Thinking About Adversity
- Overcoming adversity can seem daunting – but having a plan can make it feel achievable.
- Setting goals and breaking them into smaller steps is key.
- Kira Brazinski underwent a leg amputation at the age of eight, but overcame this to achieve something remarkable – climbing The Grand mountaintop.
Kira was born with Proximal femoral focal deficiency, or PFFD, which meant she did not have a femur bone or a knee. As a result, she’d walked with the aid of a prosthetic leg since she was a child. At the age of eight, Kira Brazinski underwent surgery to have her left leg amputated.Read More
Kira took up yoga, which helped her regain her active lifestyle in a way that didn’t cause pain. “Yoga never felt debilitating,” she says. “It was an eye opening experience physically and as I practiced more, it became something that meant even more to me mentally.”
Charlene Lim, star of the film Flourish, says, “What you don’t realize when you start [yoga] that it completely mentally changes you as well.”
Through yoga, Kira began to feel more confident and in control of her body. As she regained her strength, Kira thought back to Grand Teton – and wondered if she could climb it after all.
Adversity is a hardship or misfortune that can occur in anyone’s life – it might be temporary, like being laid off from work, or permanent, like Kira’s amputation. Nobody chooses to have adverse circumstances, but that doesn’t mean you cannot find ways to overcome them.
Make Meaningful Change
Overcoming adversity can seem daunting. Many people think reciting upbeat mottos or pretending to be cheerful will help, but these solutions can make someone feel even more dejected than before. Instead, focus on the following steps to make meaningful change.
1. Set a goal. No matter what the situation, create a new goal for yourself. If you have just been diagnosed with cancer or a chronic illness, perhaps one goal would be to educate yourself about the disease and the possible treatments as much as possible.
2. Make a plan. How will you achieve this goal? Your plan will help you focus on that goal. Dr. Siddhartha Ganguly refers to this determined, focused mindset as “the eye of the tiger,” which can help people dealing with health problems, such as lymphoma and other cancers. “You have to have the eye of the tiger to go through this grueling process that is necessary these days to get rid of these virulent and aggressive cancers,” Dr. Ganguly, a cancer specialist at Houston Methodist, told SurvivorNet.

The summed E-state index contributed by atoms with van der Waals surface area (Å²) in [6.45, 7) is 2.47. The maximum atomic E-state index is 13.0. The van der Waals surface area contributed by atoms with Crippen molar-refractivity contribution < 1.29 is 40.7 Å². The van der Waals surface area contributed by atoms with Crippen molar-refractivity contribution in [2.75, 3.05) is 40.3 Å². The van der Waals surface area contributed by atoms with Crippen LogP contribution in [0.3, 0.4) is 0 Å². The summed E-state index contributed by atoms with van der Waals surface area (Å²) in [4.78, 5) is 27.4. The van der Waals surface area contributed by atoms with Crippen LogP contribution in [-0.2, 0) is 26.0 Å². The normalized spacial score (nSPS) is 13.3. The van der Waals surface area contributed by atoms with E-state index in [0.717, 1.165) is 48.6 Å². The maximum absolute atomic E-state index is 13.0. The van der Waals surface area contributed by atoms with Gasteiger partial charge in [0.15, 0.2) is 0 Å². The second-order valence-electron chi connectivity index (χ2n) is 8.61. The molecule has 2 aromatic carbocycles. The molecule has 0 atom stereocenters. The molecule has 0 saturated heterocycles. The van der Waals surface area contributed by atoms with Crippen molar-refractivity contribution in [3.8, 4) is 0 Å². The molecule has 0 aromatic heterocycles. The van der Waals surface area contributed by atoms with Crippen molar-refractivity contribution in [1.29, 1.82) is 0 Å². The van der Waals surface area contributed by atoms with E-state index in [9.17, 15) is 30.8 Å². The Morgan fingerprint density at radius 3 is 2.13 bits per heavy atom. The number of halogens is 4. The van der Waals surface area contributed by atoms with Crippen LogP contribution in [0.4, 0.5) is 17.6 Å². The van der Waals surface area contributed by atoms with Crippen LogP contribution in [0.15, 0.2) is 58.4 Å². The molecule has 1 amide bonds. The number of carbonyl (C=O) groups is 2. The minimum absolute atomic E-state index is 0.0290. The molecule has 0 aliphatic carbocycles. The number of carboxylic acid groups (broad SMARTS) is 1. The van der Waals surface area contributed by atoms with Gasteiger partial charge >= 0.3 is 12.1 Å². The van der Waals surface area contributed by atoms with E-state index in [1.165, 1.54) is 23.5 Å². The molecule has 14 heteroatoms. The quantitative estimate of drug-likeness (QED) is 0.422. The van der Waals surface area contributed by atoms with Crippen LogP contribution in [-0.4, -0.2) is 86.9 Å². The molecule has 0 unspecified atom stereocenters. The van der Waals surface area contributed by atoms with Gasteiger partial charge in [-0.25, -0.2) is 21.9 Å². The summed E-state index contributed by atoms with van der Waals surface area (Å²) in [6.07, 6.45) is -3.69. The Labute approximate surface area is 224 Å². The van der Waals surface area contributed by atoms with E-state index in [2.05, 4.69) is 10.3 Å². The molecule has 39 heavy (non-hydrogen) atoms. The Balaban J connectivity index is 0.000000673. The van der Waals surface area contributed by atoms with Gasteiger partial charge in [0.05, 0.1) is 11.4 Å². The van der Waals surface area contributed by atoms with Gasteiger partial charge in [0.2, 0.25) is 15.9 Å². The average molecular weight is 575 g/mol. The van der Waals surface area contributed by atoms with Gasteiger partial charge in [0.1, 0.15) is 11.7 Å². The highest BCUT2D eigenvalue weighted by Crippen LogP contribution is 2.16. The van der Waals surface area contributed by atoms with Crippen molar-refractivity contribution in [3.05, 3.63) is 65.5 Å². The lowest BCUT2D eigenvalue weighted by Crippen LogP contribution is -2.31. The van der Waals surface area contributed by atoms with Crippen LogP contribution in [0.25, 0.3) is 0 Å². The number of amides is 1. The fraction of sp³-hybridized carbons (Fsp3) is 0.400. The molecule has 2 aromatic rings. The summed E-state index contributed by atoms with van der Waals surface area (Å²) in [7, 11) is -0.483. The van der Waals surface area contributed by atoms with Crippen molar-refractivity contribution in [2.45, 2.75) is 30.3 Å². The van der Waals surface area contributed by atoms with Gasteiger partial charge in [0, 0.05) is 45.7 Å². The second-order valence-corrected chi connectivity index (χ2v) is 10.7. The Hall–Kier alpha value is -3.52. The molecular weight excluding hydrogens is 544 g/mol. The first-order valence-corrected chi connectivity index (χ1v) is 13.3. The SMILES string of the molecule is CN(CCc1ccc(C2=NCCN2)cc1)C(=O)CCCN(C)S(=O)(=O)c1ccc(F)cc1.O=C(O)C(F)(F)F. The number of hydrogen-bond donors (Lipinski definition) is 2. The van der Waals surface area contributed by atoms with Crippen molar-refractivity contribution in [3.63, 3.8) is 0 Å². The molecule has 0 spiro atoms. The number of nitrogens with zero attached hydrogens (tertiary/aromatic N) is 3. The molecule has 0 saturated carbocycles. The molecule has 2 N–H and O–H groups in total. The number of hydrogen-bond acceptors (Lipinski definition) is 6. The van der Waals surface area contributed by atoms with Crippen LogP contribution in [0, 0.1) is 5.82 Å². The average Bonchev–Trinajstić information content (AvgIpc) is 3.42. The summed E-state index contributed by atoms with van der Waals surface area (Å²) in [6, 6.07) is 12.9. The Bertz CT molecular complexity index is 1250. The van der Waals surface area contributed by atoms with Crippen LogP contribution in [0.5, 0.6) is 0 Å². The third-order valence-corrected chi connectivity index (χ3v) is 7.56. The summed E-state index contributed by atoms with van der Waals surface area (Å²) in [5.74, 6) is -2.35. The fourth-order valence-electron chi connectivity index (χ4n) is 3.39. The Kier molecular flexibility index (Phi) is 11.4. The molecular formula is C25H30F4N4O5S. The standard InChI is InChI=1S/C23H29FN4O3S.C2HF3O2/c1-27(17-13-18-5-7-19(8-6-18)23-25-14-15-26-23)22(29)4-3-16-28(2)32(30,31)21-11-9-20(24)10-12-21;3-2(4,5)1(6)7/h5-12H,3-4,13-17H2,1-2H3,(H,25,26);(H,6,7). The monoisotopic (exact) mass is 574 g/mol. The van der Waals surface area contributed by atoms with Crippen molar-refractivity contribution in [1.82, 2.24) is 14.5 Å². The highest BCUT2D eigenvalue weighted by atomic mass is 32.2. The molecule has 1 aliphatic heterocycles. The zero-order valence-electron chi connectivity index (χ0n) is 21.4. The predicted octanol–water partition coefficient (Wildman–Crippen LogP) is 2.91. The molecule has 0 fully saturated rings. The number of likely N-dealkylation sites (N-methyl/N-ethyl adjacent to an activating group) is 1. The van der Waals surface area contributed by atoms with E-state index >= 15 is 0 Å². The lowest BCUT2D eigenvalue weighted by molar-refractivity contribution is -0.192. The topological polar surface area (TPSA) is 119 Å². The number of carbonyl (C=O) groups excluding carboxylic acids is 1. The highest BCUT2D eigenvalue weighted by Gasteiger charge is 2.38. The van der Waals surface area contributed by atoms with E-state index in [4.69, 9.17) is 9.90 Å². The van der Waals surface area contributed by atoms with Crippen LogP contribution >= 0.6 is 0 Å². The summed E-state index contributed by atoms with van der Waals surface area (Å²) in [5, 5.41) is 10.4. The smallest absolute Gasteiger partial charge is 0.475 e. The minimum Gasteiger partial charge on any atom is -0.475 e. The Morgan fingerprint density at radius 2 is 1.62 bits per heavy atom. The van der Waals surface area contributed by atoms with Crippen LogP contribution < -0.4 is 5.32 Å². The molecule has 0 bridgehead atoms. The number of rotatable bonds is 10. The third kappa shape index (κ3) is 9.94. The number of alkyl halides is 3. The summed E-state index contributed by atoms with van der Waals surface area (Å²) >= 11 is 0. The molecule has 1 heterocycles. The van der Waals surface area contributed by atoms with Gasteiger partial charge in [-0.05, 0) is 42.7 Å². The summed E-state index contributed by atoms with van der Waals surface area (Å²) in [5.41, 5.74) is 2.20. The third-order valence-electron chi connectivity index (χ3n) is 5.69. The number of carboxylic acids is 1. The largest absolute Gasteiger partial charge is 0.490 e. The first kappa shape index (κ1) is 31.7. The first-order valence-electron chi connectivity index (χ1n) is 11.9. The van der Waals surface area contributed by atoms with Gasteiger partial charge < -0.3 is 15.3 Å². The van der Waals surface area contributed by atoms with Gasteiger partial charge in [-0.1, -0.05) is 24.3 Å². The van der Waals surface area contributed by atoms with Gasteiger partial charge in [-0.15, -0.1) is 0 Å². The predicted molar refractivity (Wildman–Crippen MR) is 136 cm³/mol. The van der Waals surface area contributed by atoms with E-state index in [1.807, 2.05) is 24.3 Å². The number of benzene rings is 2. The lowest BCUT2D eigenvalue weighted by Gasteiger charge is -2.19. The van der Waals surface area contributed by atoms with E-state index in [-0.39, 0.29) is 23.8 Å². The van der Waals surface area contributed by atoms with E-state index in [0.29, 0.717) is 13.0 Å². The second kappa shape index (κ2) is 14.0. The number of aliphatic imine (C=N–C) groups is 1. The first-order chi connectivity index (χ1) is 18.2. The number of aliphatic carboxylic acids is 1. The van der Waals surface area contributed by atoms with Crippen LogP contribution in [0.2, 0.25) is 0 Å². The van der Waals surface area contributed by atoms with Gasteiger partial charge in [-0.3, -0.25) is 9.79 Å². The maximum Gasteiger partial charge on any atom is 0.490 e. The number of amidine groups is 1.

3. Rely on others. Spend time with people who show you unconditional support and encouragement. They will ease your stress and help you remember that you’re not alone in this! Dr. Samantha Boardman, a psychiatrist and author, tells SurvivorNet that one “coping strategy that can be productive is reaching out, talking to others. Having support we know is really critical in the healing process.”
4. Use positive self-talk. Leave messages with affirmations in places you frequent. Put notes around your mirror or your computer screen that say “You got this!” or “Keep going!” Cut out inspirational quotes from people you admire and surround yourself with their words. Dr. Boardman explains to SurvivorNet that “Positive emotions have unique benefits above and beyond managing negative emotions.”
Kira Brazinski once wondered if she would ever regain her active lifestyle. And yet, she did successfully climb The Grand — now, she is an adaptive athlete and yogi who inspires people to achieve their best.
Stream A Grand Journey, and other films about people who take on challenges without fear, on SurvivorNetTV.